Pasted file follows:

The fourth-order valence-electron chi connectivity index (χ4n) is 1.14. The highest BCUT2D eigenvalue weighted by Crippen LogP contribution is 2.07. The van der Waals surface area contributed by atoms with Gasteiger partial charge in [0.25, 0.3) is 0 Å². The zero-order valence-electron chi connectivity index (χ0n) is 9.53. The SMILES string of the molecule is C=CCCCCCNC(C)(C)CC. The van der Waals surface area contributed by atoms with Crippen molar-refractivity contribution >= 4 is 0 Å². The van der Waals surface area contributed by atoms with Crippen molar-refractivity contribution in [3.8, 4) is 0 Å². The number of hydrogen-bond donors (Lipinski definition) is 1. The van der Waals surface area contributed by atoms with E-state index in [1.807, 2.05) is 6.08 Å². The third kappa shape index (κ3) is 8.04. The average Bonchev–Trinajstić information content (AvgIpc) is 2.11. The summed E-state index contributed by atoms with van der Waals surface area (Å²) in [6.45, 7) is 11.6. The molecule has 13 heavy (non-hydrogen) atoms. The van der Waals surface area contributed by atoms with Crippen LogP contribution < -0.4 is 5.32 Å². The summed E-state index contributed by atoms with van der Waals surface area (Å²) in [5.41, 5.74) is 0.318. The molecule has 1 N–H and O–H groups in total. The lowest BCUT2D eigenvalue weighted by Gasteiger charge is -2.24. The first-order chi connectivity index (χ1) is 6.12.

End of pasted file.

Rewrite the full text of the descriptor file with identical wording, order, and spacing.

The fourth-order valence-electron chi connectivity index (χ4n) is 1.14. The highest BCUT2D eigenvalue weighted by Crippen LogP contribution is 2.07. The van der Waals surface area contributed by atoms with Gasteiger partial charge in [0.25, 0.3) is 0 Å². The zero-order valence-electron chi connectivity index (χ0n) is 9.53. The SMILES string of the molecule is C=CCCCCCNC(C)(C)CC. The van der Waals surface area contributed by atoms with Crippen molar-refractivity contribution >= 4 is 0 Å². The van der Waals surface area contributed by atoms with Crippen molar-refractivity contribution in [3.8, 4) is 0 Å². The number of hydrogen-bond donors (Lipinski definition) is 1. The van der Waals surface area contributed by atoms with E-state index in [1.807, 2.05) is 6.08 Å². The third kappa shape index (κ3) is 8.04. The average Bonchev–Trinajstić information content (AvgIpc) is 2.11. The summed E-state index contributed by atoms with van der Waals surface area (Å²) in [6.45, 7) is 11.6. The molecule has 13 heavy (non-hydrogen) atoms. The van der Waals surface area contributed by atoms with Crippen LogP contribution < -0.4 is 5.32 Å². The summed E-state index contributed by atoms with van der Waals surface area (Å²) in [5.41, 5.74) is 0.318. The molecule has 1 N–H and O–H groups in total. The lowest BCUT2D eigenvalue weighted by Gasteiger charge is -2.24. The first-order chi connectivity index (χ1) is 6.12.